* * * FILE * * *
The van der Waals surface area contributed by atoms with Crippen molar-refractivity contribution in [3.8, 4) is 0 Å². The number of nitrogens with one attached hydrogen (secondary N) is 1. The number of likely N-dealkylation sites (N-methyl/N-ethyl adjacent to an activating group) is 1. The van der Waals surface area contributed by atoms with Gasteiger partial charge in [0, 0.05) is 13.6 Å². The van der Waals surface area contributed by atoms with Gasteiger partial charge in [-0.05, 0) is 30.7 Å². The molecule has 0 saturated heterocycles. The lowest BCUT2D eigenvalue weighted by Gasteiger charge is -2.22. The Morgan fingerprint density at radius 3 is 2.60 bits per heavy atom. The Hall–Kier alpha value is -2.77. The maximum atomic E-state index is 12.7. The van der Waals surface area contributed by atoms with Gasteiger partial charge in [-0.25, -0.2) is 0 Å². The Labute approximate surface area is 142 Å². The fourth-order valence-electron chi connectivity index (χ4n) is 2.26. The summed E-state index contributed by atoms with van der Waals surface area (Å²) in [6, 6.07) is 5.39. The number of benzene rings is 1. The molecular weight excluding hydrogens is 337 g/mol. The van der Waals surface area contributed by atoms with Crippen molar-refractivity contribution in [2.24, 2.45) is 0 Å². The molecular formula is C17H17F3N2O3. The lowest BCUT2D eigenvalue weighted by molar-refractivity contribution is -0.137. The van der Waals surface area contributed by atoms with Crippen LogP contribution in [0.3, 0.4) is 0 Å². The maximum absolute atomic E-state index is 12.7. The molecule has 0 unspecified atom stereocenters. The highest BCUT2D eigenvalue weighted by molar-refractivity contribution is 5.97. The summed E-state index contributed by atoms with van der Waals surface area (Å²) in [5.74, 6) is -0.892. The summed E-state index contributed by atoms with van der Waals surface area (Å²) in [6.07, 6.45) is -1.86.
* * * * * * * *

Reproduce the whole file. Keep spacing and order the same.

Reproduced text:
The van der Waals surface area contributed by atoms with Crippen molar-refractivity contribution in [3.8, 4) is 0 Å². The number of nitrogens with one attached hydrogen (secondary N) is 1. The number of likely N-dealkylation sites (N-methyl/N-ethyl adjacent to an activating group) is 1. The van der Waals surface area contributed by atoms with Gasteiger partial charge in [0, 0.05) is 13.6 Å². The van der Waals surface area contributed by atoms with Gasteiger partial charge in [-0.05, 0) is 30.7 Å². The molecule has 0 saturated heterocycles. The lowest BCUT2D eigenvalue weighted by Gasteiger charge is -2.22. The Morgan fingerprint density at radius 3 is 2.60 bits per heavy atom. The Hall–Kier alpha value is -2.77. The maximum atomic E-state index is 12.7. The van der Waals surface area contributed by atoms with Gasteiger partial charge in [-0.25, -0.2) is 0 Å². The Labute approximate surface area is 142 Å². The fourth-order valence-electron chi connectivity index (χ4n) is 2.26. The summed E-state index contributed by atoms with van der Waals surface area (Å²) in [6, 6.07) is 5.39. The number of benzene rings is 1. The molecular weight excluding hydrogens is 337 g/mol. The van der Waals surface area contributed by atoms with Crippen molar-refractivity contribution in [2.24, 2.45) is 0 Å². The molecular formula is C17H17F3N2O3. The lowest BCUT2D eigenvalue weighted by molar-refractivity contribution is -0.137. The van der Waals surface area contributed by atoms with Crippen LogP contribution in [0.3, 0.4) is 0 Å². The maximum absolute atomic E-state index is 12.7. The molecule has 0 unspecified atom stereocenters. The highest BCUT2D eigenvalue weighted by molar-refractivity contribution is 5.97. The summed E-state index contributed by atoms with van der Waals surface area (Å²) in [5.74, 6) is -0.892. The summed E-state index contributed by atoms with van der Waals surface area (Å²) in [6.07, 6.45) is -1.86.